Rethink Athens competition entry

Year: 2012

Type: Private Project


Team: Pantelis Kampouropoulos, Konstantinos Kosmas, Nestoras Skantzouris, Paris Tavitian

The center of Athens is the first victim of the recent economic crisis in Greece. The state’s budget can’t sustain major services and public space maintenance cost and the citizens standard of living is being reduced day by day. That situation reflects mainly at the form of violent mass protests of people outside, the Parliament at Syntagma square. Panepistimiou Street turns from the busiest axis of the city’s center, into a linear battlefield between protesters and riot control forces. This situation is common sight to tradesmen, working people and passers-by, which they abandon the area gradually leaving many of the tall office buildings and small shops as empty shells. A small ghost town will appear at the heart of this city.

Modern rhythm of life gets faster every day in all aspects. Everything must be done in short time, everyone is on hurry. Athenians are no exception to this fact and with the current state of events that affect their lives and their city in general, they lack time, mood or the appropriate spaces to relax, and to start exchanging opinions and ideas on how to overcome the current situation and think with clarity of mind.

The historic center of Athens forms a triangle and it’s characterized by three different aspects of the city. It is comprised of three major streets; Ermou Street, which connects Syntagma Square, the Parliament and Monastiraki (one of the oldest marketplaces, close to the Ancient Agora), Athinas Street (also a trade hive), which connects Monastiraki to Omonoia Square and Panepistimiou Street, which connect the aforementioned pair.

The soul of Ermou Street’s is order, due to the public authority’s central buildings, the multinational shopping firms, and an organized packed street surface that enables quick transportations and accessibility.

In comparison, Athinas Street reflects a more chaotic nature, packed with smaller shops that mainly trade their hardware tools and raw materials; its heart being the large Varvakeios meat market. One can move across Athinas both on foot and via vehicle, adding to a more chaotic image, while the presence of tall trees mask the illegal exchanges of lesser tradesmen from police helicopters.

Panepistimiou Street on the other hand, was originally designed as the spiritual core of Athens, centered by the three great neoclassical buildings of learning, housing the Academy, the University and the Library. In spite of being a high-speed car vein of the city, Panepistimiou remains neutral, being the stage of book shopping and the occasional riot. Through the latest years in crisis, this street has become the face of confrontation ground of the citizens against their government, resulting in the decline of shop owners and the slow desolation of the area. The street tends to balance the contradictions of Syntagma Square and Omonoia and tries to find a common ground for these two different worlds of the city to co-exist in harmony.

The competition’s title offers us the opportunity to redefine the neutrality of Panepistimiou Street, amongst the two opposite areas of Athens and restart the core of character, education and spiritual cultivation, in order to activate the stimulus to quest the ideal city of Athens.

Removing the car lanes and the asphalt is the first action to achieve that goal, revealing the soil beneath, followed by nature’s bloom itself. In this new setting, the local citizen and visitor will get the chance to slow down the frantic rhythms of modern life, and imagine the city they would enjoy living, in the company of their fellow citizens. The educational institutions will play their own role in this reimagining with the externalization of their services thus having a more active role in society’s development and evolution; the confrontation will turn from physical to spiritual, transforming the street into an open campus where ideas and knowledge can be shared. This process will be realized with the use of a contradicted architectural vocabulary of a soft, natural foundation and hardened artificial infrastructures.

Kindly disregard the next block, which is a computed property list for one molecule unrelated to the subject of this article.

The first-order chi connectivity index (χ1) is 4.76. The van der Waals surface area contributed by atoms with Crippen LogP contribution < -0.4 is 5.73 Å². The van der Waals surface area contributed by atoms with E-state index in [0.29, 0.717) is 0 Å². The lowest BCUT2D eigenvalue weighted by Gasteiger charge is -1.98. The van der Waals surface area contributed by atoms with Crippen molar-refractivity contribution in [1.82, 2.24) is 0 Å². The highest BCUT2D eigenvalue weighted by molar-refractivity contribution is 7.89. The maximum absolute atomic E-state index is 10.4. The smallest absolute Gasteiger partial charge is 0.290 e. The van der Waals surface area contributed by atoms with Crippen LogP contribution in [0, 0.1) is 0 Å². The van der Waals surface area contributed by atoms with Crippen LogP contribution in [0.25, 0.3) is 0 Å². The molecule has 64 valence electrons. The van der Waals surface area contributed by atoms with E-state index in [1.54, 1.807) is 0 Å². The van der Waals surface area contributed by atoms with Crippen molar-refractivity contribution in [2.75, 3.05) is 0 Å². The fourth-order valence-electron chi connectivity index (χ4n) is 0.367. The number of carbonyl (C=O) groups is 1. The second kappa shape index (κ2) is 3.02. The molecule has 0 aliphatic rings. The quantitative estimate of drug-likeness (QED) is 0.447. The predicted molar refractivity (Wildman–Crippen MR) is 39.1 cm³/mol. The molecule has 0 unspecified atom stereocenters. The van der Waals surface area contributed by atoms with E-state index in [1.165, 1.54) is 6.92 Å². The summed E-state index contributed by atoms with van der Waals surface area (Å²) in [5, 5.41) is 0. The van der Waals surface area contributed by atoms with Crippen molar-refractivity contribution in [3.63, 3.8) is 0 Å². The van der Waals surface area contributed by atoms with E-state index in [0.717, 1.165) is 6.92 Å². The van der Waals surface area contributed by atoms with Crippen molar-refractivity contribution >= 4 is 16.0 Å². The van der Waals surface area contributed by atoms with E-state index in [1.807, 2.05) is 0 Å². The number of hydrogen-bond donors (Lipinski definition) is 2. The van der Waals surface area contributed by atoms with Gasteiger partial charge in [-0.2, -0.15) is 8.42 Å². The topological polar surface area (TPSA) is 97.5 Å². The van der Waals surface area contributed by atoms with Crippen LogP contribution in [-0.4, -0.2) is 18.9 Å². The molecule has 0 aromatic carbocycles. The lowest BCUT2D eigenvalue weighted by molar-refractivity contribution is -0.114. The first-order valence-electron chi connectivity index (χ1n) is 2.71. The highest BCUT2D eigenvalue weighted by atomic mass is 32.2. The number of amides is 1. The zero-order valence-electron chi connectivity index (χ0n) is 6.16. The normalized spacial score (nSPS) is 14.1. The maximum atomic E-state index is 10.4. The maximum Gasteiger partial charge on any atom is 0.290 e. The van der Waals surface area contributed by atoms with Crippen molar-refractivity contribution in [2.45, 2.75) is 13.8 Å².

To better approach the idea of education and spirituality, we referred to Raphael’s painting “the Academy of Athens”. In a quick glance one can observe the similarities of the fresco’s background scenery with the site of the competition; the depth of field and the linearity of the central axis, tall buildings on both sides and multiple superimposed centers with crossing corridors. At center of the city that is depicted lies the essence of the discussion between the two most important ancient Greek philosophers, Plato and Aristotle. Plato points towards skies beyond, focusing on the unreachable and unapproachable ideal world while Aristotle on the other hand, realizes the perfection of the ideal world by insisting in resolving earthly matters here and now and in trying to approach the unapproachable through logic reason.

The gestures of the philosophers’ hands are expressing their thoughts and beliefs; Plato’s out of this world ideal is symbolized with the ring and Aristotle’s logic approach and is symbolized with the straight line. These two symbols are either separated by distance or are tanged and tangled, composing the new urban dictionary of the site. The ring defines physical halt and cerebral initiation, forming spaces of social assembly, whilst the straight line defines the pedestrian unobstructed movement through the pavements at both sides of the street, the city’s traffic patterns on the axis (tramway tracks and stations, feed and emergency lane, bicycle lane) and points the direction to the ringed defined spaces.


Academic Competition & Civic


August 13, 2012